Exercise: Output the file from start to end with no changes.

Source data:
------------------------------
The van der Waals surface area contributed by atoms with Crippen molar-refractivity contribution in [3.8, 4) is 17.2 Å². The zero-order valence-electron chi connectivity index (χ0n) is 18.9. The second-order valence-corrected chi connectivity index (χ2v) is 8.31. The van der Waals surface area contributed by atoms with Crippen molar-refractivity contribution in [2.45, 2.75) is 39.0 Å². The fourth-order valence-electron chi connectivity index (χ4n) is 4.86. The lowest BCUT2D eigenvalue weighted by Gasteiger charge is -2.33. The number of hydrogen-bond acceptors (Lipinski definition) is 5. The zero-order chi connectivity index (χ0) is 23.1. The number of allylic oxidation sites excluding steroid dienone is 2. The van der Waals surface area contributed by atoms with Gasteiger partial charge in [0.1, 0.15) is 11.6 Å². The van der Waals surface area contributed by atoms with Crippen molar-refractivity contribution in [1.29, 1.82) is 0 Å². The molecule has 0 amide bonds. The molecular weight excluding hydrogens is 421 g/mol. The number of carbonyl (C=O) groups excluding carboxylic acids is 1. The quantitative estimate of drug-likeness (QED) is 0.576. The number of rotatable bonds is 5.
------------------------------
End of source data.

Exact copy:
The van der Waals surface area contributed by atoms with Crippen molar-refractivity contribution in [3.8, 4) is 17.2 Å². The zero-order valence-electron chi connectivity index (χ0n) is 18.9. The second-order valence-corrected chi connectivity index (χ2v) is 8.31. The van der Waals surface area contributed by atoms with Crippen molar-refractivity contribution in [2.45, 2.75) is 39.0 Å². The fourth-order valence-electron chi connectivity index (χ4n) is 4.86. The lowest BCUT2D eigenvalue weighted by Gasteiger charge is -2.33. The number of hydrogen-bond acceptors (Lipinski definition) is 5. The zero-order chi connectivity index (χ0) is 23.1. The number of allylic oxidation sites excluding steroid dienone is 2. The van der Waals surface area contributed by atoms with Gasteiger partial charge in [0.1, 0.15) is 11.6 Å². The van der Waals surface area contributed by atoms with Crippen molar-refractivity contribution in [1.29, 1.82) is 0 Å². The molecule has 0 amide bonds. The molecular weight excluding hydrogens is 421 g/mol. The number of carbonyl (C=O) groups excluding carboxylic acids is 1. The quantitative estimate of drug-likeness (QED) is 0.576. The number of rotatable bonds is 5.